Opened 6 years ago

Closed 6 years ago

#12956 closed (wontfix)

More specificity would be more good

Reported by: mitchf Owned by: nobody
Component: Documentation Version: 1.2-beta
Severity: Keywords:
Cc: Triage Stage: Unreviewed
Has patch: no Needs documentation: no
Needs tests: no Patch needs improvement: no
Easy pickings: UI/UX:

Description

URL: http://docs.djangoproject.com/en/dev/intro/tutorial03/#intro-tutorial03
(Section: Write views that actually do something)

I'm running through your 4-part Django tutorial. This being my first tutorial and project in Django, I am looking for concrete best practices and not vague statements like "First, create a directory, somewhere on your filesystem, whose contents Django can access. (Django runs as whatever user your server runs.) Don't put them under your document root, though. You probably shouldn't make them public, just for security's sake."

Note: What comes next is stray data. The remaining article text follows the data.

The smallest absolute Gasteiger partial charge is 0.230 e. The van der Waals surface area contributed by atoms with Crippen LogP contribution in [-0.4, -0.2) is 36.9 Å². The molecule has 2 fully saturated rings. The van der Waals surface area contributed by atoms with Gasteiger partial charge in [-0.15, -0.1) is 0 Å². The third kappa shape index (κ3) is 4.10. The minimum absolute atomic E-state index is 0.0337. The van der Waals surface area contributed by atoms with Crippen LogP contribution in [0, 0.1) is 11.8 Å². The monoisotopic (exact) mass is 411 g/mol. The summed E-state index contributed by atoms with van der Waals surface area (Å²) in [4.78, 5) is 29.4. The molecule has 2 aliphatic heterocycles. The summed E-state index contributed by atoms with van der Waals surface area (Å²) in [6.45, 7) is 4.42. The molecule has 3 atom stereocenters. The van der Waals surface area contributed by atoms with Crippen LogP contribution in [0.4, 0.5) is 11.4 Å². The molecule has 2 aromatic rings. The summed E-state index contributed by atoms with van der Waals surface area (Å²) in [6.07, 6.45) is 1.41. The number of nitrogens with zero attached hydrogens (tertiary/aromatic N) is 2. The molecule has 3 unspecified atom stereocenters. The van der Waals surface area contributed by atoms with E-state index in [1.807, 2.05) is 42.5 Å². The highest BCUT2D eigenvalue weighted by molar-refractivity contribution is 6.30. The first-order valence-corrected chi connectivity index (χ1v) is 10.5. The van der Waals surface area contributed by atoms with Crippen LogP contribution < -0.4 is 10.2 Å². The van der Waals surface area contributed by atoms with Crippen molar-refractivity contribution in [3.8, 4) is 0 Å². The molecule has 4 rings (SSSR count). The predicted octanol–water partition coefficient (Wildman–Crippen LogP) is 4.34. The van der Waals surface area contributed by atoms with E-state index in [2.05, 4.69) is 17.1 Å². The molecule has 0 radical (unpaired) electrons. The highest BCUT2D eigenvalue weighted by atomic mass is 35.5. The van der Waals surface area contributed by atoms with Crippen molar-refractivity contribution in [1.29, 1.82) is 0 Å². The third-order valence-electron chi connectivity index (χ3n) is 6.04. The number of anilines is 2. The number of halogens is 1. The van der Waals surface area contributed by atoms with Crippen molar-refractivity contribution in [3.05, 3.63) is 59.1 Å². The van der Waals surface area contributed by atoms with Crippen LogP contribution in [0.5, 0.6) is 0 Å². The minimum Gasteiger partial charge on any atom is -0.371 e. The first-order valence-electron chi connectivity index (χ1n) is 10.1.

Everything in Django is just days old to me. It would so much more helpful for you say "First, create the directory 'templates' in your 'mysite' directory. Make sure Django can access the directory and don't make it public, for security's sake", unless of course it is best practice for these files to live in the application directories and not the project directory. As a new user I desperately need clear steps and best practices.

Change History (2)

comment:1 Changed 6 years ago by mitchf

  • Component changed from Uncategorized to Documentation
  • Needs documentation unset
  • Needs tests unset
  • Patch needs improvement unset

comment:2 Changed 6 years ago by russellm

  • Resolution set to wontfix
  • Status changed from new to closed

THe point of that particular instruction is to avoid specificity. You really can put the directory anywhere. It doesn't need to be a subdirectory of mysite, or anything else. The instructions provided really are best practice -- the templates directory just needs to be accessible, and preferably not in the document root of your webserver.

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